Previous studies identified significant associations between the sputum VDBP levels and markers of airway inflammation.14 Sputum VDBP may enhance macrophage activation11 and neutrophil recruitment,9,10 resulting in immunomodulatory functions relevant to the lung.8 In our previous study, altered VDBP was detected in two spots with similar expression profiles indicating similar regulatory mechanisms. Here, the sputum VDBP levels were elevated in patients with COPD stage II+ compared with the levels in non-smokers and smokers overall and in the GC1S/1S genotype specifically. VDBP serves as the primary carrier of vitamin D metabolites, whereas sputum VDBP did not correlate with plasma 25-OH vitamin D levels in our study. Notably, high sputum VDBP levels were associated with pack years at baseline, although smoking status did not emerge as an independent factor predicting sputum VDBP when compared with other variables. Thus, the elevated sputum VDBP levels in COPD patients may remain unaffected by the mere exposure to smoking, although the smoking-related disease process is affected. Furthermore, high sputum VDBP levels correlated with low predicted FEV1% levels at baseline and at follow-up in patients with the GC1/1S genotype, but did not correlate with changes in lung function after four years at follow-up. This study predominantly included smokers without COPD and mild to moderate COPD. Persson et al showed that vitamin D deficiency correlates with the longitudinal lung function decline in moderate to very severe COPD.12 Yet, vitamin D deficiency has been shown to affect lung growth in early life.39 Our results identified an association between lung function and sputum VDBP, although further investigation is warranted in order to clarify whether altering lung VDBP associates with the development or progression of COPD.
In addition, previous results concerning the associations of circulating VDBP with COPD and lung function remain contradictory.11–13 Furthermore, the serum VDBP and vitamin D levels were inversely correlated,12–14 whereas another study found no correlation.11 The rs7041 SNP gene explained 71% to 75% of the measured variation in plasma VDBP,40 whereas we found no significant difference in the plasma VDBP rs7041 GG (1S) genotype among the groups in our study. Thus, circulating VDBP may be affected by several confounding factors and may not represent a specific biomarker for COPD.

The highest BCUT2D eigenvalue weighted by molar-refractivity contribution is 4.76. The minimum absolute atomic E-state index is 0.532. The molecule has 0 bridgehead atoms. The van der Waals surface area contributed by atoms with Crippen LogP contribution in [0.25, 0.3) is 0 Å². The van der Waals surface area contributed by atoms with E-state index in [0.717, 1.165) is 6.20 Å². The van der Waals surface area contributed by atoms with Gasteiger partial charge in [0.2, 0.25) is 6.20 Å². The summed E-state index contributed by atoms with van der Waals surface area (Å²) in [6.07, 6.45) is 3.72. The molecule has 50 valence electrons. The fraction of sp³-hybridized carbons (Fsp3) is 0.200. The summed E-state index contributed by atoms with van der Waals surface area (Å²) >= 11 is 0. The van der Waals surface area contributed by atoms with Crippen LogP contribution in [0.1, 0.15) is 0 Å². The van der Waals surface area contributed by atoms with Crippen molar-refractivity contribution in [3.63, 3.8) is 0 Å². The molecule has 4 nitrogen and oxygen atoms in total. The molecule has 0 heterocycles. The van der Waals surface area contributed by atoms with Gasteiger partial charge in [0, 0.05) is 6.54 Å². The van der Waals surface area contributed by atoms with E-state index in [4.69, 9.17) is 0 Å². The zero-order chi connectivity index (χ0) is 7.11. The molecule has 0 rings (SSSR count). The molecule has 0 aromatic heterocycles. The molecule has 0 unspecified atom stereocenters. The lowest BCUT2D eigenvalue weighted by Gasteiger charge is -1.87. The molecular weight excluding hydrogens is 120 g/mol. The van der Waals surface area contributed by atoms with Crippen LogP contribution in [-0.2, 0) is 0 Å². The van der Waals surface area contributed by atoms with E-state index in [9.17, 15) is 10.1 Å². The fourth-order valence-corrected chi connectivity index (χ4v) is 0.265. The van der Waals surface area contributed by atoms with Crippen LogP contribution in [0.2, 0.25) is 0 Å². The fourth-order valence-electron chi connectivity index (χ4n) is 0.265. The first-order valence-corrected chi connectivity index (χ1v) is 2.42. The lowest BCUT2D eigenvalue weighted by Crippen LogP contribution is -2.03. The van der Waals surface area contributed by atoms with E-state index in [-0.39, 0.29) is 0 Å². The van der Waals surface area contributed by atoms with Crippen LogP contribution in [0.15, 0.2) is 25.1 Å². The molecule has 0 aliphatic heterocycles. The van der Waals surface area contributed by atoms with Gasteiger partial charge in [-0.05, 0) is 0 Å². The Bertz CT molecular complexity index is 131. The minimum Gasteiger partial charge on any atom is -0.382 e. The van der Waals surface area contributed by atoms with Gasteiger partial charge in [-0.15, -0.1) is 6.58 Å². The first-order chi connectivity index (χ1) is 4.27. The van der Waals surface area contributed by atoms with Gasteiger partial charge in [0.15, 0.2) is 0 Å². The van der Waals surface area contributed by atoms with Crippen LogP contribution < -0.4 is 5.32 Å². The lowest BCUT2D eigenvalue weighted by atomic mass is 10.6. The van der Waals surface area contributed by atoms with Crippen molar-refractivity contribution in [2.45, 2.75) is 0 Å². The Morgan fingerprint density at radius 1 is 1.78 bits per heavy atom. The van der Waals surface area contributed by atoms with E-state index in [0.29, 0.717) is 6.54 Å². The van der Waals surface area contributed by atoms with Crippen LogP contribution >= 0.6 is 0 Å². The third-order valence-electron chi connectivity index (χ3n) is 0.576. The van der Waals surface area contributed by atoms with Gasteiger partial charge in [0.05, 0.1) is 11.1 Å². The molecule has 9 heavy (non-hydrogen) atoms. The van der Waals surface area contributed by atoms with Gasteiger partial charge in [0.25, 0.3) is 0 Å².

The strength of this study lies in our systematic investigation of VDBP gene polymorphism in a well-characterised follow-up cohort using several types of samples. The frequencies of the different rs4588 and rs7041 genotypes agreed well with those previously detected in a Finnish population stored in the Sequencing Initiative Suomi database (http://www.sisuproject.fi/). Our study also carries several limitations. First, the VDBP immunoassay may have been affected by polymorphisms with a lower VDBP detection in the GC1F variant.41 However, GC1F was rare in our cohort, in which only five individuals were homozygotes for this genotype. In addition, we must note that this study is insufficiently powered to allow for an examination of the genetic associations of GC variants with COPD. Second, the number of participants in the COPD groups was relatively small. A larger number of COPD samples and a validation cohort would be necessary to further confirm the association between the sputum VDBP and follow-up airway obstruction. Third, our sample was gender imbalanced, given that the COPD group included only six women participants. Thus, we did not use gender further in our correlation analysis. Fourth, we found no significant correlation between the sputum VDBP and the longitudinal decline of lung function in a univariate analysis. We attribute this result to the small change in the absolute lung function value. Therefore, further investigation with follow-up period longer than 4 years in patients with various levels of severity would be needed to clarify this point.
In conclusion, our results show that the sputum VDBP expression levels are elevated in smokers with COPD and predict with follow-up airway obstruction in individuals with the GC1S/1S genotype. Gene polymorphism should be considered when the potential of VDBP as a biomarker for COPD is further evaluated.
This work was financially supported by EVO funding from the Helsinki University Central Hospital, the Sigrid Jusélius Foundation, the Finnish Anti-Tuberculosis Association Foundation, the Jalmari and Rauha Ahokas Foundation, and the Finnish Cultural Foundation, the Research Foundation of the Pulmonary Diseases, the Ida Montin Foundation, and the Väinö and Laina Kivi Foundation. We are thankful to the language centre of University of Helsinki providing the linguistic revision for this work. We wish to thank Vanessa L Fuller PhD, for linguistic revision of this work.
The authors report no conflicts of interest in this work.